Eek! A mouse!

Eek! A mouse! That’s what cartoon characters say as they jump onto the nearest chair. Is that what the writer for Yahoo! Style meant?

eek a grin sty

With writing skills like that, it’s a wonder this gal can eke out a living.

Eek! It’s a wrong word! And another!

Eek! A mouse! That’s what cartoon characters scream as they jump onto the nearest chair. What the Yahoo! Celebrity writer meant was eke:

eek out cel

The pronoun who should be reserved for people (or animals with human-like qualities). In spite of what former presidential candidate Mitt Romney has said, corporations are not people.The correct word in this context is which.

Eek! It’s the wrong word!

Eek! That’s what comic-strip characters say when they see a mouse. It’s also what I say when I see something like this:

to eek out sports

The word the writer for Yahoo! Sports‘ “Dr. Saturday” should have used is eke. In this context it means “to get with great effort.”

Eek! An error!

Eek! That’s what a comic strip character says when she sees a mouse. I guess that could be called “eeking out.” I’m assuming the writer for Yahoo! Screen meant “eke out,” though this could be a typo for “seek out”:

eek screen

This is not pretty

I’m not responsible for the teeny weeny type or its pale color in these excerpts. I think that it’s a way to discourage you from actually reading the article on Yahoo! Shine. I wish I had taken the hint, because what I discovered was not pretty.

I could never in four score and seven years understand omitting a comma (or two) in “red, white, and blue.” Just like I will never understand why the writer thinks twitter is a common noun. I suppose to some tween-age mind twee-ful makes sense. Maybe I don’t get it because I am old.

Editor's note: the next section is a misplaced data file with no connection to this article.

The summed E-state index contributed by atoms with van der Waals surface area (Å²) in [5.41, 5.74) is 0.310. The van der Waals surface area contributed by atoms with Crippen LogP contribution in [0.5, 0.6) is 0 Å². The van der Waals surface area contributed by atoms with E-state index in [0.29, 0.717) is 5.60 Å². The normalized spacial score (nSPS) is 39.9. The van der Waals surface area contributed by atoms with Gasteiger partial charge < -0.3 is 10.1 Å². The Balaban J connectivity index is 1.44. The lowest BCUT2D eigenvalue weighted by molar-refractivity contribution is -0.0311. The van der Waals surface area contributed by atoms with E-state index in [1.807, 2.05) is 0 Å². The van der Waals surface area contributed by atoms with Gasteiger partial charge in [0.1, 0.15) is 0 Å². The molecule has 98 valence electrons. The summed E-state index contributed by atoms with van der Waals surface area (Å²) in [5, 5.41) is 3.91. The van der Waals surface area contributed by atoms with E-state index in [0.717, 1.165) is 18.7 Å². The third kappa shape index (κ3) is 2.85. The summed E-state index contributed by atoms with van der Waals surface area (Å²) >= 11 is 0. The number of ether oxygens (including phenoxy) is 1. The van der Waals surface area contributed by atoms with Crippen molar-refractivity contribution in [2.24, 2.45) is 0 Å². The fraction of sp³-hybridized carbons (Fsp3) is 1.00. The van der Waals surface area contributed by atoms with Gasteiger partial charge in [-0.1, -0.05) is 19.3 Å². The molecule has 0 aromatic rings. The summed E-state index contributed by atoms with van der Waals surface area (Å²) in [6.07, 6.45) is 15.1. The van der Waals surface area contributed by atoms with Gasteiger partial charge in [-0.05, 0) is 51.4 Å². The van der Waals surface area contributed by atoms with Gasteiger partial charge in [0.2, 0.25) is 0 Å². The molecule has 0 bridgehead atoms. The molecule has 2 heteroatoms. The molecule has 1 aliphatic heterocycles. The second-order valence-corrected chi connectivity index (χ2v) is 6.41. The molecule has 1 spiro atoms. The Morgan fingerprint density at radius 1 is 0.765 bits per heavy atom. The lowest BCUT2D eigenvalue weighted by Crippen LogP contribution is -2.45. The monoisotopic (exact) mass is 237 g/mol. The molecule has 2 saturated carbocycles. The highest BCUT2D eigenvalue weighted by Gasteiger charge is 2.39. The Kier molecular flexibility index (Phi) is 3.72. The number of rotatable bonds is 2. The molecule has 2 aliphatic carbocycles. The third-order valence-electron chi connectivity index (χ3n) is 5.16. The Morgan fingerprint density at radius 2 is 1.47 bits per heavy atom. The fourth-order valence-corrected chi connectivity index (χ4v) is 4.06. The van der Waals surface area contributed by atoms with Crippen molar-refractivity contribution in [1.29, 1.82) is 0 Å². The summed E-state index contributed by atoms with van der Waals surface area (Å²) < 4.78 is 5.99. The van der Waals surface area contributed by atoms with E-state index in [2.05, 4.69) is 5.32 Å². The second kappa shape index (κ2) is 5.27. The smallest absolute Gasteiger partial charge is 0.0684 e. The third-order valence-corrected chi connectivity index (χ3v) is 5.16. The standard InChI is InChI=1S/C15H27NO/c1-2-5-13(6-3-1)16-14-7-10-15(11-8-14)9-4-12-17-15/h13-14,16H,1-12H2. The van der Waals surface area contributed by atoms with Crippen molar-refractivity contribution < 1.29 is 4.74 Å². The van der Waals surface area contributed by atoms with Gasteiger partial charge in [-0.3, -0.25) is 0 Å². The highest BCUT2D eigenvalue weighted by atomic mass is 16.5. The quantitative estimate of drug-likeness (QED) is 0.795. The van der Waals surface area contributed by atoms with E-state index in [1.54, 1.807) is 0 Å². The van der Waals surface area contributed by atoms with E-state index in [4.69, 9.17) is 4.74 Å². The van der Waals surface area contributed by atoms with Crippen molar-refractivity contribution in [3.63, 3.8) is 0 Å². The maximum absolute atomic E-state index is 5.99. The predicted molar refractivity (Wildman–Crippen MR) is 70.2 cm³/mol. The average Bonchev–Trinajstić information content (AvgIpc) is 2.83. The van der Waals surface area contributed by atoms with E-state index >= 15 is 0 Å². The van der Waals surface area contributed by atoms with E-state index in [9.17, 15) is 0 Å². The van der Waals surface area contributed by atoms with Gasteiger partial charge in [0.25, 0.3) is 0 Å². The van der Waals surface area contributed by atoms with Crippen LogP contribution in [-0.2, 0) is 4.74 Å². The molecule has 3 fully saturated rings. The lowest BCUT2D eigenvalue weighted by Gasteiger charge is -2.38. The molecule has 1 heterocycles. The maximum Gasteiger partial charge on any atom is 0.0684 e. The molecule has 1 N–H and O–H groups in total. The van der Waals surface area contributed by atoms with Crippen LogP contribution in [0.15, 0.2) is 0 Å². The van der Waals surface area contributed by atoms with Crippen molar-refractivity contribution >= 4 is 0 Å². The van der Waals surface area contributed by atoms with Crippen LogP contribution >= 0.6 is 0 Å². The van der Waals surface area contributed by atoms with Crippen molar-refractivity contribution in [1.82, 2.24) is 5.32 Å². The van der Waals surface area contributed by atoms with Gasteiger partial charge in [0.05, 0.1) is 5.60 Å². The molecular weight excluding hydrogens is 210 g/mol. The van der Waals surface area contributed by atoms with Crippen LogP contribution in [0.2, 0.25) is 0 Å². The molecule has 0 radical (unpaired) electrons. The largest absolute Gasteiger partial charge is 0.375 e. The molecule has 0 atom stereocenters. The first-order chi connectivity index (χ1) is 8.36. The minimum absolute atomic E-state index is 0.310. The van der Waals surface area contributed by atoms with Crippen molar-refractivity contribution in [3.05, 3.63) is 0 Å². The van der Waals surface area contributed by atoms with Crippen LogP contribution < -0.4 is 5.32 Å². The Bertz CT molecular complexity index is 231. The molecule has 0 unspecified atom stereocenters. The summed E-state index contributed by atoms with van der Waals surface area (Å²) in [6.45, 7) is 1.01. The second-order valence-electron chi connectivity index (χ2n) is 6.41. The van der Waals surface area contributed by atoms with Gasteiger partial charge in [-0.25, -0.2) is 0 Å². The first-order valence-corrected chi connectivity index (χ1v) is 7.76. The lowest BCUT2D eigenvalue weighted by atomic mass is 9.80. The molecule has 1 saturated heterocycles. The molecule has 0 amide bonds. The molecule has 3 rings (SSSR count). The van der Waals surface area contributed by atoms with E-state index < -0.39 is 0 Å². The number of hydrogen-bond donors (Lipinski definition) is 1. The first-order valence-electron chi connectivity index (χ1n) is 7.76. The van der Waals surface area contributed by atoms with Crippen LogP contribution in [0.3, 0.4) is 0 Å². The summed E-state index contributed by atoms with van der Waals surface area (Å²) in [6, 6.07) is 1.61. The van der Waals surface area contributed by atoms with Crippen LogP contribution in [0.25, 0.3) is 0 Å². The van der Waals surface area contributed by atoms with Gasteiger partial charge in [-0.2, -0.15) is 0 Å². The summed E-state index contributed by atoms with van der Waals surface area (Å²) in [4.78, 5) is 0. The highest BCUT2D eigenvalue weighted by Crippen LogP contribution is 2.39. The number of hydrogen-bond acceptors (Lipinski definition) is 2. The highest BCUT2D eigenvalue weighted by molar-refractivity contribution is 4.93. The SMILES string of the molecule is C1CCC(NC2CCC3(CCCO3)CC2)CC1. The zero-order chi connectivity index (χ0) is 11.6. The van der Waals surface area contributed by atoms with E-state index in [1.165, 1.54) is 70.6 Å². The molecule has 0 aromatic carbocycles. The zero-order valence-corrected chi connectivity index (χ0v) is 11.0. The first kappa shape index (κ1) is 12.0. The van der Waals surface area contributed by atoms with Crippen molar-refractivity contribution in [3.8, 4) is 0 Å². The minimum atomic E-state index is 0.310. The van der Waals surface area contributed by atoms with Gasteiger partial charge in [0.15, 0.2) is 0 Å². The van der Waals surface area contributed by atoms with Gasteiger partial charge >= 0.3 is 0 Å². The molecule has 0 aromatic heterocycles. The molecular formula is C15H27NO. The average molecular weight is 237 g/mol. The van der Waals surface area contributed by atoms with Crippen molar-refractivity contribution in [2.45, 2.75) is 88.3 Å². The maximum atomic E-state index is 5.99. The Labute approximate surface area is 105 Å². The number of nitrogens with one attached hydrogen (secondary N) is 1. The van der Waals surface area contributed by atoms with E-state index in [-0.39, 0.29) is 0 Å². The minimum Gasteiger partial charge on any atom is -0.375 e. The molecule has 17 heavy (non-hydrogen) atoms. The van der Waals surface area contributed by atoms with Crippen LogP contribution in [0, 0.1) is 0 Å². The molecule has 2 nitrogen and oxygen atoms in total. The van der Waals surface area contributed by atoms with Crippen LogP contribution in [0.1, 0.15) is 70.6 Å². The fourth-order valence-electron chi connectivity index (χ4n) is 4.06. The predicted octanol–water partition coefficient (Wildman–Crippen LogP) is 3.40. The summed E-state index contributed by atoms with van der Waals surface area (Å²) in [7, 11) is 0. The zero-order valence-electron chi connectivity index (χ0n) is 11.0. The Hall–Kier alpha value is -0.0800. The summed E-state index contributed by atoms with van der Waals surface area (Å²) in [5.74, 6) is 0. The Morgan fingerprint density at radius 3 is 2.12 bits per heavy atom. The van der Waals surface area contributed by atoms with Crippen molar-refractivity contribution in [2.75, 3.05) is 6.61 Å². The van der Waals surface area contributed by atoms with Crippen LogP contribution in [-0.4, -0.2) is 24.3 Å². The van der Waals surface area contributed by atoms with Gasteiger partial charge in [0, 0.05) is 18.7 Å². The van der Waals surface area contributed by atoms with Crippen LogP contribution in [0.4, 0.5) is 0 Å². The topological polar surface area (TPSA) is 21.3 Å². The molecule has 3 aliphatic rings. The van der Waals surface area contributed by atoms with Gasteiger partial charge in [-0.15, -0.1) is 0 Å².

Sections of the flag code are numbered with real numbers, not spelled-out numbers. And “Eek!” is what a cartoon character says when she sees a mouse. Maybe the writer is trying to eke out a little attention with her creative use of the language:

Again with the dropped commas? Why?

The man’s name is William Moulton Marston, not this:

Wonder Woman carried the Lasso of Truth. I figured that out on my own. But I don’t know what the rest of the sentence is supposed to mean:

Does anyone really confuse Wonder Woman’s costume with a swimsuit? I guess the writer thinks that’s what Wonder Women wears to the beach, and she changes to her real Wonder Woman costume in a cabana. (The other not-so-pretty things in this paragraph are a relatively minor goof of a missing word and a wrong word, which I can only hope is a typo.)

This writer needs to learn something about punctuation. A hyphen is no substitute for a dash. A hyphen joins words; a dash separates them. And random commas don’t help your readers; they just frustrate them. And I really don’t know what to say about triangular fabric that has opportunity.

The rest of the article consists of photos and their captions, which for some reason are actually readable, though the literary quality is not an improvement. We really shouldn’t be subjected to an all-American error on Independence Day:

I’m pretty sure the word video is not part of the video’s title and that the writer published this article before it was ready:

And finally, a gaffe à la Yahoo!:

Eek! That’s totally different

Eek! That’s what cartoon characters shriek when they see a mouse. What the writer of this blog on Yahoo! TV meant was eke:

eek-tv-blog

Eek! A typo! And another one!

I loved the humor in this excerpt from Yahoo! Shine — until I got to the second sentence. Eek!

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